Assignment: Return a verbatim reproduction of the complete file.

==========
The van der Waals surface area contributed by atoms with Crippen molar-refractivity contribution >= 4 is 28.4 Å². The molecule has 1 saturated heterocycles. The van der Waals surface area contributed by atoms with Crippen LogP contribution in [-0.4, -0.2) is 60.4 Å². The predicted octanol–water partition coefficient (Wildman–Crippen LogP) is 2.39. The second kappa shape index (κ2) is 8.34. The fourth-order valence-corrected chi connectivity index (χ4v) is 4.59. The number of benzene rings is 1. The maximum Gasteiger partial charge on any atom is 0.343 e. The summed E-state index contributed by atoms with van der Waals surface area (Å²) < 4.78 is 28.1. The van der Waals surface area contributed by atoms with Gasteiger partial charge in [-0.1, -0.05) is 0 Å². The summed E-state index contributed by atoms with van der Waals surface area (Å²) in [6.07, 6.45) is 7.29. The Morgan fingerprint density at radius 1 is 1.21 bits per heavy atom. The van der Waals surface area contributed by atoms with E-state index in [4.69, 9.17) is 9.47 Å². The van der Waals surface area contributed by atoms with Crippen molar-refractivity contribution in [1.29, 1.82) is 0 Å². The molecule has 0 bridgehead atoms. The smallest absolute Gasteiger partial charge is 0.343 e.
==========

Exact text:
The van der Waals surface area contributed by atoms with Crippen molar-refractivity contribution >= 4 is 28.4 Å². The molecule has 1 saturated heterocycles. The van der Waals surface area contributed by atoms with Crippen LogP contribution in [-0.4, -0.2) is 60.4 Å². The predicted octanol–water partition coefficient (Wildman–Crippen LogP) is 2.39. The second kappa shape index (κ2) is 8.34. The fourth-order valence-corrected chi connectivity index (χ4v) is 4.59. The number of benzene rings is 1. The maximum Gasteiger partial charge on any atom is 0.343 e. The summed E-state index contributed by atoms with van der Waals surface area (Å²) < 4.78 is 28.1. The van der Waals surface area contributed by atoms with Gasteiger partial charge in [-0.1, -0.05) is 0 Å². The summed E-state index contributed by atoms with van der Waals surface area (Å²) in [6.07, 6.45) is 7.29. The Morgan fingerprint density at radius 1 is 1.21 bits per heavy atom. The van der Waals surface area contributed by atoms with E-state index in [4.69, 9.17) is 9.47 Å². The van der Waals surface area contributed by atoms with Crippen molar-refractivity contribution in [1.29, 1.82) is 0 Å². The molecule has 0 bridgehead atoms. The smallest absolute Gasteiger partial charge is 0.343 e.